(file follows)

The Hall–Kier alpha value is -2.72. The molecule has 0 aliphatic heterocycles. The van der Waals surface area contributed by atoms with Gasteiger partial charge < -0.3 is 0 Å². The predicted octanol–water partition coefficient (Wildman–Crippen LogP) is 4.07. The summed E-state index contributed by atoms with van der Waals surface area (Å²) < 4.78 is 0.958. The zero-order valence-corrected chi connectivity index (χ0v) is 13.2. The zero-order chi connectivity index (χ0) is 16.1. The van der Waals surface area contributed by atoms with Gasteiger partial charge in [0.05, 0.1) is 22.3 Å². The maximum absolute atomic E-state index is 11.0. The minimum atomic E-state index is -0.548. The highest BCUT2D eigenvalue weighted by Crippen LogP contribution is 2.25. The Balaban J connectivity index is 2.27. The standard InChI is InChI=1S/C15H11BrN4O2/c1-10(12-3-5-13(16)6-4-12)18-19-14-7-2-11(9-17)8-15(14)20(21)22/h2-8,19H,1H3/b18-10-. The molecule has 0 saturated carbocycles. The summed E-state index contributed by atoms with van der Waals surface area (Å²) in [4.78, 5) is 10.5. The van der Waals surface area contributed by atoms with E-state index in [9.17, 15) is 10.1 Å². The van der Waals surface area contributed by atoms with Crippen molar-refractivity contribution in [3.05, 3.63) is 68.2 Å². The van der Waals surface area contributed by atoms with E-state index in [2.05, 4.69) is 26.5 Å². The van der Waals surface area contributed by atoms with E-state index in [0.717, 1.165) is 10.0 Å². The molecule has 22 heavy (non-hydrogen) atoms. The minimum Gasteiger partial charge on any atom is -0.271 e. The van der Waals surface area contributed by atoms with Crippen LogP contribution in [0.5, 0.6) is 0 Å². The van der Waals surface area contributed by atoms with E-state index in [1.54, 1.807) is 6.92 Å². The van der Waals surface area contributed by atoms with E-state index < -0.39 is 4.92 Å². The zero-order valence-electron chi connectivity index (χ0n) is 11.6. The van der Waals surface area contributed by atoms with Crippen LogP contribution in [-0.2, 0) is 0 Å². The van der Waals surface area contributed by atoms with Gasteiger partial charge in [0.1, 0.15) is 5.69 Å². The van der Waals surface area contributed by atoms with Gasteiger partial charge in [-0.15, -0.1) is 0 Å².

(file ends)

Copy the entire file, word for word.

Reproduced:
The Hall–Kier alpha value is -2.72. The molecule has 0 aliphatic heterocycles. The van der Waals surface area contributed by atoms with Gasteiger partial charge < -0.3 is 0 Å². The predicted octanol–water partition coefficient (Wildman–Crippen LogP) is 4.07. The summed E-state index contributed by atoms with van der Waals surface area (Å²) < 4.78 is 0.958. The zero-order valence-corrected chi connectivity index (χ0v) is 13.2. The zero-order chi connectivity index (χ0) is 16.1. The van der Waals surface area contributed by atoms with Gasteiger partial charge in [0.05, 0.1) is 22.3 Å². The maximum absolute atomic E-state index is 11.0. The minimum atomic E-state index is -0.548. The highest BCUT2D eigenvalue weighted by Crippen LogP contribution is 2.25. The Balaban J connectivity index is 2.27. The standard InChI is InChI=1S/C15H11BrN4O2/c1-10(12-3-5-13(16)6-4-12)18-19-14-7-2-11(9-17)8-15(14)20(21)22/h2-8,19H,1H3/b18-10-. The molecule has 0 saturated carbocycles. The summed E-state index contributed by atoms with van der Waals surface area (Å²) in [4.78, 5) is 10.5. The van der Waals surface area contributed by atoms with E-state index in [9.17, 15) is 10.1 Å². The van der Waals surface area contributed by atoms with Crippen molar-refractivity contribution in [3.05, 3.63) is 68.2 Å². The van der Waals surface area contributed by atoms with E-state index in [2.05, 4.69) is 26.5 Å². The van der Waals surface area contributed by atoms with E-state index in [0.717, 1.165) is 10.0 Å². The molecule has 22 heavy (non-hydrogen) atoms. The minimum Gasteiger partial charge on any atom is -0.271 e. The van der Waals surface area contributed by atoms with Crippen LogP contribution in [0.5, 0.6) is 0 Å². The van der Waals surface area contributed by atoms with E-state index in [1.54, 1.807) is 6.92 Å². The van der Waals surface area contributed by atoms with E-state index < -0.39 is 4.92 Å². The zero-order valence-electron chi connectivity index (χ0n) is 11.6. The van der Waals surface area contributed by atoms with Crippen LogP contribution in [-0.2, 0) is 0 Å². The van der Waals surface area contributed by atoms with Gasteiger partial charge in [0.1, 0.15) is 5.69 Å². The van der Waals surface area contributed by atoms with Gasteiger partial charge in [-0.15, -0.1) is 0 Å².